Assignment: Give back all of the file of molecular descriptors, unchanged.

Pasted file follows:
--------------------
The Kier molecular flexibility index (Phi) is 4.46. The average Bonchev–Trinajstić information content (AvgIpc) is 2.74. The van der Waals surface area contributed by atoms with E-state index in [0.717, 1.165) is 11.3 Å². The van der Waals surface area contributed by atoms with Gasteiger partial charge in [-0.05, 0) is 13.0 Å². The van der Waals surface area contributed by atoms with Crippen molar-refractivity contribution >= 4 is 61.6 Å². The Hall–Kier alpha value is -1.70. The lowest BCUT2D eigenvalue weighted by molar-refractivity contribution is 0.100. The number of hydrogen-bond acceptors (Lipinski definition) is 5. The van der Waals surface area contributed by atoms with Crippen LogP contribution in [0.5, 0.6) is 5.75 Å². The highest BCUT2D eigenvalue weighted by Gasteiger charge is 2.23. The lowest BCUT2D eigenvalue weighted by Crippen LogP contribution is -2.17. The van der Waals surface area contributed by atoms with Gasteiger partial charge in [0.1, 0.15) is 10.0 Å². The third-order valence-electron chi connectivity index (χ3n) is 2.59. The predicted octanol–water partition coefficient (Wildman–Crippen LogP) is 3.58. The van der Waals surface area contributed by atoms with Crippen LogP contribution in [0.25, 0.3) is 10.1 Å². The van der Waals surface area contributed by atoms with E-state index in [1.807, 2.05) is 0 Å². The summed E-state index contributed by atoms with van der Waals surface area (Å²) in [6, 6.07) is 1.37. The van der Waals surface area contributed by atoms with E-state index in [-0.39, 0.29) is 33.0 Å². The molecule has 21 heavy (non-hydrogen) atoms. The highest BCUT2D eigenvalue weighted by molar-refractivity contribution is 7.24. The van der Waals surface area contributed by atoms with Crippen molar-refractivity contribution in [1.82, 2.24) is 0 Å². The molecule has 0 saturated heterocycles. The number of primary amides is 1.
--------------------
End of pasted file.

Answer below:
The Kier molecular flexibility index (Phi) is 4.46. The average Bonchev–Trinajstić information content (AvgIpc) is 2.74. The van der Waals surface area contributed by atoms with E-state index in [0.717, 1.165) is 11.3 Å². The van der Waals surface area contributed by atoms with Gasteiger partial charge in [-0.05, 0) is 13.0 Å². The van der Waals surface area contributed by atoms with Crippen molar-refractivity contribution >= 4 is 61.6 Å². The Hall–Kier alpha value is -1.70. The lowest BCUT2D eigenvalue weighted by molar-refractivity contribution is 0.100. The number of hydrogen-bond acceptors (Lipinski definition) is 5. The van der Waals surface area contributed by atoms with Crippen LogP contribution in [0.5, 0.6) is 5.75 Å². The highest BCUT2D eigenvalue weighted by Gasteiger charge is 2.23. The lowest BCUT2D eigenvalue weighted by Crippen LogP contribution is -2.17. The van der Waals surface area contributed by atoms with Gasteiger partial charge in [0.1, 0.15) is 10.0 Å². The third-order valence-electron chi connectivity index (χ3n) is 2.59. The predicted octanol–water partition coefficient (Wildman–Crippen LogP) is 3.58. The van der Waals surface area contributed by atoms with Crippen LogP contribution in [0.25, 0.3) is 10.1 Å². The van der Waals surface area contributed by atoms with E-state index in [1.807, 2.05) is 0 Å². The summed E-state index contributed by atoms with van der Waals surface area (Å²) in [6, 6.07) is 1.37. The van der Waals surface area contributed by atoms with E-state index in [-0.39, 0.29) is 33.0 Å². The molecule has 21 heavy (non-hydrogen) atoms. The highest BCUT2D eigenvalue weighted by molar-refractivity contribution is 7.24. The van der Waals surface area contributed by atoms with Crippen molar-refractivity contribution in [1.82, 2.24) is 0 Å². The molecule has 0 saturated heterocycles. The number of primary amides is 1.